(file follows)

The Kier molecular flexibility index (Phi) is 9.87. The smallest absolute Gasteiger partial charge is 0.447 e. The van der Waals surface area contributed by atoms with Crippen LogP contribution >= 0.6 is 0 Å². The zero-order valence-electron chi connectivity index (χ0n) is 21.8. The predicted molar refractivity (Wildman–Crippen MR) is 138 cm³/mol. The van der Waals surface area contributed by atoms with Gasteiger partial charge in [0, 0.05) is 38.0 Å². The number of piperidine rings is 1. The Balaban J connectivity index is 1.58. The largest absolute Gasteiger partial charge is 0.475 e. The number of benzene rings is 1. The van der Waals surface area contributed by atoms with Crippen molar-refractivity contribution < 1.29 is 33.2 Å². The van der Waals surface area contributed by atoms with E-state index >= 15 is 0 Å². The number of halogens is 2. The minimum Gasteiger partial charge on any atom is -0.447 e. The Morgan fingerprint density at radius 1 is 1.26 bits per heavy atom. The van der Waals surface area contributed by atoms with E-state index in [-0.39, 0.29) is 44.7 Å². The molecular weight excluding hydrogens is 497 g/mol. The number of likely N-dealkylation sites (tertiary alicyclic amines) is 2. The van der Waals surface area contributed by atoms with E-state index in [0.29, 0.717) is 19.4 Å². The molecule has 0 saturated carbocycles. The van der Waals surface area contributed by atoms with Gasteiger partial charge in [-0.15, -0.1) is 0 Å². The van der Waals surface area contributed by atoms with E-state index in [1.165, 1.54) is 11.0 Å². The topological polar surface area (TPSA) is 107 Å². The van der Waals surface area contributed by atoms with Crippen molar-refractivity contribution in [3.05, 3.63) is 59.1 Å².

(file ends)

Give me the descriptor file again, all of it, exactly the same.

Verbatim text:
The Kier molecular flexibility index (Phi) is 9.87. The smallest absolute Gasteiger partial charge is 0.447 e. The van der Waals surface area contributed by atoms with Crippen LogP contribution >= 0.6 is 0 Å². The zero-order valence-electron chi connectivity index (χ0n) is 21.8. The predicted molar refractivity (Wildman–Crippen MR) is 138 cm³/mol. The van der Waals surface area contributed by atoms with Gasteiger partial charge in [0, 0.05) is 38.0 Å². The number of piperidine rings is 1. The Balaban J connectivity index is 1.58. The largest absolute Gasteiger partial charge is 0.475 e. The number of benzene rings is 1. The van der Waals surface area contributed by atoms with Crippen molar-refractivity contribution < 1.29 is 33.2 Å². The van der Waals surface area contributed by atoms with E-state index >= 15 is 0 Å². The number of halogens is 2. The minimum Gasteiger partial charge on any atom is -0.447 e. The Morgan fingerprint density at radius 1 is 1.26 bits per heavy atom. The van der Waals surface area contributed by atoms with E-state index in [-0.39, 0.29) is 44.7 Å². The molecular weight excluding hydrogens is 497 g/mol. The number of likely N-dealkylation sites (tertiary alicyclic amines) is 2. The van der Waals surface area contributed by atoms with E-state index in [0.29, 0.717) is 19.4 Å². The molecule has 0 saturated carbocycles. The van der Waals surface area contributed by atoms with Gasteiger partial charge in [-0.15, -0.1) is 0 Å². The van der Waals surface area contributed by atoms with E-state index in [1.165, 1.54) is 11.0 Å². The topological polar surface area (TPSA) is 107 Å². The van der Waals surface area contributed by atoms with Crippen molar-refractivity contribution in [3.05, 3.63) is 59.1 Å².